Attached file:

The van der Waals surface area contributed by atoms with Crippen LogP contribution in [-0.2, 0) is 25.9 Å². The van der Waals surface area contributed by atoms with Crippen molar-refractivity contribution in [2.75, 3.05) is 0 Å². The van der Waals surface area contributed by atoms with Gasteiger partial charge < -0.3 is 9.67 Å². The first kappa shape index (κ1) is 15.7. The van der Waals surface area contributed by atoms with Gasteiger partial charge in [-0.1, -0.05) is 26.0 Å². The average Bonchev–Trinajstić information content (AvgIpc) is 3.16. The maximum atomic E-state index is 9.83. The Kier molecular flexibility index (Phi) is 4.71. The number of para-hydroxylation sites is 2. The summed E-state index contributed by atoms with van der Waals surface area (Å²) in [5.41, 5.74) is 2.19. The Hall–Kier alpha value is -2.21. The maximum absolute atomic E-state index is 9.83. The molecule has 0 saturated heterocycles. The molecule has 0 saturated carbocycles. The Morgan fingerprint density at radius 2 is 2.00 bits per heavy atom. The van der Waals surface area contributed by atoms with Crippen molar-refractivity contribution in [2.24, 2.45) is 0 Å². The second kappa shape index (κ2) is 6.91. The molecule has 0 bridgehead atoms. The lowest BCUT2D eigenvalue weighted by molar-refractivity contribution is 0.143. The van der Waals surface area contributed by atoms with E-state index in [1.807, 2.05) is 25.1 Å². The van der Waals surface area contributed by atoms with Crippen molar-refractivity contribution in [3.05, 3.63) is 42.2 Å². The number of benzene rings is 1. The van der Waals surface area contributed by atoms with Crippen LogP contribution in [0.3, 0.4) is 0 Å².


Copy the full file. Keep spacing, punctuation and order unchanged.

The van der Waals surface area contributed by atoms with Crippen LogP contribution in [-0.2, 0) is 25.9 Å². The van der Waals surface area contributed by atoms with Crippen molar-refractivity contribution in [2.75, 3.05) is 0 Å². The van der Waals surface area contributed by atoms with Gasteiger partial charge < -0.3 is 9.67 Å². The first kappa shape index (κ1) is 15.7. The van der Waals surface area contributed by atoms with Gasteiger partial charge in [-0.1, -0.05) is 26.0 Å². The average Bonchev–Trinajstić information content (AvgIpc) is 3.16. The maximum atomic E-state index is 9.83. The Kier molecular flexibility index (Phi) is 4.71. The number of para-hydroxylation sites is 2. The summed E-state index contributed by atoms with van der Waals surface area (Å²) in [5.41, 5.74) is 2.19. The Hall–Kier alpha value is -2.21. The maximum absolute atomic E-state index is 9.83. The molecule has 0 saturated heterocycles. The molecule has 0 saturated carbocycles. The Morgan fingerprint density at radius 2 is 2.00 bits per heavy atom. The van der Waals surface area contributed by atoms with Crippen molar-refractivity contribution in [2.24, 2.45) is 0 Å². The second kappa shape index (κ2) is 6.91. The molecule has 0 bridgehead atoms. The lowest BCUT2D eigenvalue weighted by molar-refractivity contribution is 0.143. The van der Waals surface area contributed by atoms with E-state index in [1.807, 2.05) is 25.1 Å². The van der Waals surface area contributed by atoms with Crippen molar-refractivity contribution in [3.05, 3.63) is 42.2 Å². The number of benzene rings is 1. The van der Waals surface area contributed by atoms with Crippen LogP contribution in [0.3, 0.4) is 0 Å².